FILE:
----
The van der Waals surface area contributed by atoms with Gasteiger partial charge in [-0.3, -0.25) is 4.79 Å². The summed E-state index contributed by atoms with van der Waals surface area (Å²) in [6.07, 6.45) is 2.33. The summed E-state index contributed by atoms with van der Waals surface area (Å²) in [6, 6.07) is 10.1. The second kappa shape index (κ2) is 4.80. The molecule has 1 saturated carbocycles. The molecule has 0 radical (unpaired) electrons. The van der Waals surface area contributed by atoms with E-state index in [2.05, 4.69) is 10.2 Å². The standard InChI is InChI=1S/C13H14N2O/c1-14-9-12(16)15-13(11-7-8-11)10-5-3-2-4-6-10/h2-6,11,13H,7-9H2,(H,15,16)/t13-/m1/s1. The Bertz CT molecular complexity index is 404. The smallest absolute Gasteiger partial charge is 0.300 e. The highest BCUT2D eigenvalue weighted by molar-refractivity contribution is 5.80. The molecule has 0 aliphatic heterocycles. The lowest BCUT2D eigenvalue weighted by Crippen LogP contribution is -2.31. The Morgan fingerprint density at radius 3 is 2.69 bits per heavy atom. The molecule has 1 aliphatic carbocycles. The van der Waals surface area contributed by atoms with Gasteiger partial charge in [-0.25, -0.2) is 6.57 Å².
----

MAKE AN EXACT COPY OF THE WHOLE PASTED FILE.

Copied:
The van der Waals surface area contributed by atoms with Gasteiger partial charge in [-0.3, -0.25) is 4.79 Å². The summed E-state index contributed by atoms with van der Waals surface area (Å²) in [6.07, 6.45) is 2.33. The summed E-state index contributed by atoms with van der Waals surface area (Å²) in [6, 6.07) is 10.1. The second kappa shape index (κ2) is 4.80. The molecule has 1 saturated carbocycles. The molecule has 0 radical (unpaired) electrons. The van der Waals surface area contributed by atoms with E-state index in [2.05, 4.69) is 10.2 Å². The standard InChI is InChI=1S/C13H14N2O/c1-14-9-12(16)15-13(11-7-8-11)10-5-3-2-4-6-10/h2-6,11,13H,7-9H2,(H,15,16)/t13-/m1/s1. The Bertz CT molecular complexity index is 404. The smallest absolute Gasteiger partial charge is 0.300 e. The highest BCUT2D eigenvalue weighted by molar-refractivity contribution is 5.80. The molecule has 0 aliphatic heterocycles. The lowest BCUT2D eigenvalue weighted by Crippen LogP contribution is -2.31. The Morgan fingerprint density at radius 3 is 2.69 bits per heavy atom. The molecule has 1 aliphatic carbocycles. The van der Waals surface area contributed by atoms with Gasteiger partial charge in [-0.25, -0.2) is 6.57 Å².